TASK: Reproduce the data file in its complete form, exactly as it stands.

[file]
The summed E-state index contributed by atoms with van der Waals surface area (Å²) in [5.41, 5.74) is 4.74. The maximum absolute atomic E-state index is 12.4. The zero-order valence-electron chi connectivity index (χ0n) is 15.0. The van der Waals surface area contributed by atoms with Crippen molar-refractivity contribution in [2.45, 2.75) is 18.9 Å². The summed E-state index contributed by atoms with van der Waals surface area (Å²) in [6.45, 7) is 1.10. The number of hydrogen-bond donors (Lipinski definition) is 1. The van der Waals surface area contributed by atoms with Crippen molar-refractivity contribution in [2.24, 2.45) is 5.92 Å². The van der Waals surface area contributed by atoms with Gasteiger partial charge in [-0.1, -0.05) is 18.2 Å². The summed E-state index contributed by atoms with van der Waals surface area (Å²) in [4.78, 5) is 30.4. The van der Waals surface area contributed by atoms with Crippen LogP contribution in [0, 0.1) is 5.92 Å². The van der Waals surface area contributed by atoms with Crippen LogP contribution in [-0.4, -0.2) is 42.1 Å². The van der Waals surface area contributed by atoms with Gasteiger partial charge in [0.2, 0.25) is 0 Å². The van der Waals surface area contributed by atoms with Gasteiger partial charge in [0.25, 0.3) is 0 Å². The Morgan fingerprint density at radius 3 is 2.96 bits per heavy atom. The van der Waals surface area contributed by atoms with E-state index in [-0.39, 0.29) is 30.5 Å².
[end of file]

The summed E-state index contributed by atoms with van der Waals surface area (Å²) in [5.41, 5.74) is 4.74. The maximum absolute atomic E-state index is 12.4. The zero-order valence-electron chi connectivity index (χ0n) is 15.0. The van der Waals surface area contributed by atoms with Crippen molar-refractivity contribution in [2.45, 2.75) is 18.9 Å². The summed E-state index contributed by atoms with van der Waals surface area (Å²) in [6.45, 7) is 1.10. The number of hydrogen-bond donors (Lipinski definition) is 1. The van der Waals surface area contributed by atoms with Crippen molar-refractivity contribution in [2.24, 2.45) is 5.92 Å². The van der Waals surface area contributed by atoms with Gasteiger partial charge in [-0.1, -0.05) is 18.2 Å². The summed E-state index contributed by atoms with van der Waals surface area (Å²) in [4.78, 5) is 30.4. The van der Waals surface area contributed by atoms with Crippen LogP contribution in [0, 0.1) is 5.92 Å². The van der Waals surface area contributed by atoms with Crippen LogP contribution in [-0.4, -0.2) is 42.1 Å². The van der Waals surface area contributed by atoms with Gasteiger partial charge in [0.2, 0.25) is 0 Å². The van der Waals surface area contributed by atoms with Gasteiger partial charge in [0.25, 0.3) is 0 Å². The Morgan fingerprint density at radius 3 is 2.96 bits per heavy atom. The van der Waals surface area contributed by atoms with E-state index in [-0.39, 0.29) is 30.5 Å².